A Wedding, NYC Taxi Rides through the Old Neighborhood, and Pesach
By Rabbi David Hartley Mark
We had a family simcha (joyful event) recently, returning to our hometown of New York City—my Old Neighborhood in particular, the Lower East Side—for our nephew Justin and his new bride, Sue’s, wedding. The venue was a hall directly across from the Statue of Liberty, who sent her welcoming torch-rays over the waters as the sun set and the evening crept over Battery Park. Bridal pictures were taken near a titanic statue of an American Eagle commemorating US Navy personnel who made the supreme sacrifice during World War II, a remarkable joining of present love and past history.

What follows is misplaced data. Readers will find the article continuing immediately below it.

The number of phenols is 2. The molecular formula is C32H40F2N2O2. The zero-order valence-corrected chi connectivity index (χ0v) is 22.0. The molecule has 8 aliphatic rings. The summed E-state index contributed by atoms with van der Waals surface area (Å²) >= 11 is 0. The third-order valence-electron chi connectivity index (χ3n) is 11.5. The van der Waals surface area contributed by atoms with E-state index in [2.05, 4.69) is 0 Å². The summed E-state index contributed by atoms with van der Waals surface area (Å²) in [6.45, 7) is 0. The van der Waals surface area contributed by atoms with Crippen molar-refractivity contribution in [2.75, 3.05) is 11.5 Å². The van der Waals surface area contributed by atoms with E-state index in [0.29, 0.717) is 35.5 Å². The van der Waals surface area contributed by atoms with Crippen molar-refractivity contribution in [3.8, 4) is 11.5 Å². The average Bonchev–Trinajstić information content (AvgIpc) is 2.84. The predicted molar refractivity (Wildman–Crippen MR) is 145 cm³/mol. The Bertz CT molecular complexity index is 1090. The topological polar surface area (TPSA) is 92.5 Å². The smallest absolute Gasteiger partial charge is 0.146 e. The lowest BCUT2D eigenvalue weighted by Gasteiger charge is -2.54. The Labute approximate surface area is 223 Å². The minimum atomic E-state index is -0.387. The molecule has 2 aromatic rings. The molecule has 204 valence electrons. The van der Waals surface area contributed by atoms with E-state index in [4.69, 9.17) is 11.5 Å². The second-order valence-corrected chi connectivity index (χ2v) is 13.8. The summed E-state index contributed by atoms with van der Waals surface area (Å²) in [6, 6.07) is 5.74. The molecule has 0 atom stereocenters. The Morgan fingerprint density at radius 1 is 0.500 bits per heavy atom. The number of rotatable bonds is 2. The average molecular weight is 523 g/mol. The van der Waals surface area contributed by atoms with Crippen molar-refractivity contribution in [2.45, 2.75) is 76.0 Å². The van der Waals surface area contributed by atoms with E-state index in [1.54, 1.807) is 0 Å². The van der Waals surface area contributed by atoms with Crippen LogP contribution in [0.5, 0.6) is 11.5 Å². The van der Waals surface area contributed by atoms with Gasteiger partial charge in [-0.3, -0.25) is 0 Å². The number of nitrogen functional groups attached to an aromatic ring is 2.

The ceremony was very moving, as created by the celebrants. I read prayers and wishes of love on behalf of the family, explaining the ritual of sharing a glass of wine together, using a quotation from the Brazilian author, Paulo Coelho (1947- ): “Accept what life offers you, and try to drink from every cup. All wines should be tasted; some should only be sipped, but with others, drink the whole bottle.” Finally, I presented them both with cloth-wrapt glasses to be smashed, and described the tradition, beginning with the Destruction of the Holy Temples, moving through the fragility of love, and concluding with Judaism’s inclusion of demonology—our own, and those of the various cultures in whose midst we have sojourned. We spent the remainder of the evening celebrating, eating, drinking, singing, and dancing.